When you hear creatine, you probably think of oversized male bodybuilders — due to creatine being one of the most popular supplements for muscle growth next to protein powder, it makes a lot of sense. The biggest misconception when it comes to creatine is the amount of new research increasingly underlining the benefits of creatine for women, especially related to building lean muscle without the appearance of bulk.
If you regularly exercising, then adding creatine to your diet can help you reach your fitness goals. There are various types and forms of creatine, from creatine monohydrate, to creatine hydrochloride, to magnesium creatine chelate. Here are answers to commonly asked questions by women looking trying to find out if creatine is right for them:
First, what exactly is creatine?
Creatine is an amino acid that our bodies store in our muscles and brain to use as a natural energy source. When our bodies need energy (like during exercise), they convert creatine into phosphocreatine, which fuels our muscles by means of ATP - the energy carrying molecule.
While creatine is available as a powdered, pill, and gummy supplement, you can also get it through various food sources like organ meat (liver, heart, kidneys), red meat, chicken, and fish. For vegans and vegetarians in particular who likely don’t get much creatine through their diets, a creatine supplement is a great way to support healthy levels in the body.
Who should take creatine?
Anyone who lifts weights, sprints, or faithfully attends HIIT classes, can benefit from taking creatine, says Lauren Antonucci, M.S., R.D.N., C.S.S.D., C.D.E., C.D.N., sports dietitian and owner of Nutrition Energy. Creatine is also a certified nootropic ("smart-drug") that improves memory, focus, and reasoning as well.
Can some women in particular benefit more from creatine?
Creatine has unique benefits for women over 50. The Journal of the International Society of Sports Nutrition found that, in addition to the cognitive benefits cited, "creatine supplementation can help support healthy bones and skeletal muscle mass", which is a common concern that comes with aging.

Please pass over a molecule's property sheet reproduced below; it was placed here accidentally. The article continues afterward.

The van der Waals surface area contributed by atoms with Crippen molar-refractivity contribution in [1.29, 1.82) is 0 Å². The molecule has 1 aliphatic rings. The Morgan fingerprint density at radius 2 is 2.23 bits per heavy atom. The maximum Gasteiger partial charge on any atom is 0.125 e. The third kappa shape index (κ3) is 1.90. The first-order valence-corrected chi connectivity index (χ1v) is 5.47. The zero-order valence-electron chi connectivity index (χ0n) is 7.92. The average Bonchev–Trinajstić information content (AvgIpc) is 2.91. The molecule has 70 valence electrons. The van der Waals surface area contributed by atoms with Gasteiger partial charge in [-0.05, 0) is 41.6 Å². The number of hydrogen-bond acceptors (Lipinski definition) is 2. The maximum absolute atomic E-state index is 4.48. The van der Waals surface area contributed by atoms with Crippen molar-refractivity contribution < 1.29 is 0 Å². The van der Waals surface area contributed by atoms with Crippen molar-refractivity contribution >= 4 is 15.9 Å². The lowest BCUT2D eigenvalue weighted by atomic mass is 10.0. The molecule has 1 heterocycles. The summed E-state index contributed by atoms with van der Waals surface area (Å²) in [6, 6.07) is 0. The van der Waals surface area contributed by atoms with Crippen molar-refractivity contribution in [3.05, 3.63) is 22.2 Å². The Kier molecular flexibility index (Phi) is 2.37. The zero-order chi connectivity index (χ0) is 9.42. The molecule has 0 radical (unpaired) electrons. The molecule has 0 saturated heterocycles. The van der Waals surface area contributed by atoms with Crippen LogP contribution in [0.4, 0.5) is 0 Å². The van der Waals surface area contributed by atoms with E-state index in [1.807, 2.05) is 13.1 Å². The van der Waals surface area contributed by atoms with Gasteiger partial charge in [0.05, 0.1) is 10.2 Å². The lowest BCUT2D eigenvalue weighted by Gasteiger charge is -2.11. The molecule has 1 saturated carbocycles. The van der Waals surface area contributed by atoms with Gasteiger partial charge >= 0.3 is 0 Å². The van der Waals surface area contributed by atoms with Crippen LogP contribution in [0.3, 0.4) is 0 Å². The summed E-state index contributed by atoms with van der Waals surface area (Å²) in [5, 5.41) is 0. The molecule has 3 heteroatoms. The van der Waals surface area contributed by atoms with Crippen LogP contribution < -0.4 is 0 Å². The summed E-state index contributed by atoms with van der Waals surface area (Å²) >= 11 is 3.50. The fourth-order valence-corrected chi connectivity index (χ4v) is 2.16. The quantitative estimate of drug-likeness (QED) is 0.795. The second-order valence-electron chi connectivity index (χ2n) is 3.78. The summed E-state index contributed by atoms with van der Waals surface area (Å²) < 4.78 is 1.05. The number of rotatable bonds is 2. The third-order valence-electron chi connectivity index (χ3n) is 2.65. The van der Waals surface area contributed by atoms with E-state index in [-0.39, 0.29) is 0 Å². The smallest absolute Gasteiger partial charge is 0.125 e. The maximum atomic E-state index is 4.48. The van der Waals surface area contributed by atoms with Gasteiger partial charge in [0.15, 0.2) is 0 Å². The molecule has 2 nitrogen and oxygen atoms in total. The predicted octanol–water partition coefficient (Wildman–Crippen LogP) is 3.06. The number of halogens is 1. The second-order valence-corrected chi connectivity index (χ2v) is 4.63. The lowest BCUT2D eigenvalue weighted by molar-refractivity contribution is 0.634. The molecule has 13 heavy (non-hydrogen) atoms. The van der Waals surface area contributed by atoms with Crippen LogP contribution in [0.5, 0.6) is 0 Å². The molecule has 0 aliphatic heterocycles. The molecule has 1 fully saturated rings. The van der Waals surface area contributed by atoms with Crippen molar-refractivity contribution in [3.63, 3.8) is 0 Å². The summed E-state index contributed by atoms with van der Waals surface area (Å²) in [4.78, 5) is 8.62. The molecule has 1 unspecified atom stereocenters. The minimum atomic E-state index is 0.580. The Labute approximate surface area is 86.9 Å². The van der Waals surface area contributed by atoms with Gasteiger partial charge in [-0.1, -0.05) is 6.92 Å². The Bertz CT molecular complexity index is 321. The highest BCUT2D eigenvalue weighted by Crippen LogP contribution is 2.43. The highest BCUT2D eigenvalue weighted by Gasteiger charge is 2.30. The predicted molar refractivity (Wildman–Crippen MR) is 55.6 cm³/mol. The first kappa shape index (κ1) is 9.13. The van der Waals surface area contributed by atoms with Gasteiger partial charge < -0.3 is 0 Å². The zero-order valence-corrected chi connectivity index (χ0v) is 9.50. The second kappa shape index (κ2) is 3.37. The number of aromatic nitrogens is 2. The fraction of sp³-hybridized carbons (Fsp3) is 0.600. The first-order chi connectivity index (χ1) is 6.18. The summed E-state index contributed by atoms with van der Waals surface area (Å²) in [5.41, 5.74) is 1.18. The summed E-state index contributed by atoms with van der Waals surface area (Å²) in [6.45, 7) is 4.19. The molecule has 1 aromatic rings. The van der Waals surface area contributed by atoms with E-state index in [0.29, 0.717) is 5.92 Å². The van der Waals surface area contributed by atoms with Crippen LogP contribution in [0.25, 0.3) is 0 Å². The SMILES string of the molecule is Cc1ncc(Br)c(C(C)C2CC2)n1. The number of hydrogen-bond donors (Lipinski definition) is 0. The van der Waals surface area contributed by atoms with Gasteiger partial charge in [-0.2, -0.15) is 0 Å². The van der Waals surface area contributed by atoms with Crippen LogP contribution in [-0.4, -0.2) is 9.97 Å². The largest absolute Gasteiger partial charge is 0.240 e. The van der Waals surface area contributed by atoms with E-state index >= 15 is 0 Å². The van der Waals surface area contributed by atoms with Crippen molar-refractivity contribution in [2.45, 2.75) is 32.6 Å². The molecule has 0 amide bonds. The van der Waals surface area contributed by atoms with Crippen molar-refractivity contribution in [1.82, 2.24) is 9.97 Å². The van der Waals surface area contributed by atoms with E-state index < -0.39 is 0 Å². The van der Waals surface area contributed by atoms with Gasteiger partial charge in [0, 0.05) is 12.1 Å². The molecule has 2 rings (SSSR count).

Studies have shown that a group of postmenopausal who were given creatine and asked to do resistance training showed "increased physical function, lower limb lean mass, and overall improved quality of life". Many women (and even men) over 50 experience a loss in overall muscle mass due to age, although when combated with exercise and creatine, can keep their edge.
When to take creatine
Though researchers still don’t all quite agree on the single best time to take creatine - before, during, or after exercise have all been proven effective.
Some research also suggests taking creatine alongside some carbohydrates (simple sugars) boosts its effectiveness. Carbs stimulate our production of the hormone insulin (delivery vehicle), which then helps transport nutrients (including creatine) into our muscle cells.
Creatine can build lean muscle mass
It’s true, you should retain a bit of water, but not large amounts and not in the areas your worried about. Creatine promotes cellular volume or the amount of water content in your muscles. When a volumized muscle is placed under the stress of a lifting session (ladies, you should be lifting HEAVY) you increase amino acid uptake and protein synthesis. Both processes are essential in building lean muscle mass. The more lean muscle you have, the stronger and faster your metabolism becomes. So yes, your muscles might hold onto a bit more water thanks to creatine supplementation but it’s for a good reason and ultimately works in your benefit.
Stress and cramps
There's a giant misunderstanding when thinking creatine is going to cause bloating or give you GI distress. It's bad enough that we have to deal with bloating and cramps during certain times of the month, so why makes things worse with a supplement? As long as you stick consistently to a low-dose protocol, it's highly unlikely you'll see any change in your weight or any unpleasant side effects.
Is creatine vegetarian friendly?
While creatine is found in red meat, chicken, and fish... the amino acid itself is vegetarian/vegan friendly. In fact, vegetarians who forgo dietary sources of creatine may want to consider adding the supplement to their routine. Bear Balanced gummies are both made entirely of organic and vegan ingredients to help meet those needs!
How to take creatine?
The bottom line is that it’s best taken on the same day as your workout.
Like other vitamins and supplements, creatine is also most helpful when part of a consistent routine, so you should aim to take it daily. Adding it to your morning daily essential vitamins regiment or sometime around your workout can help make that daily habit stick.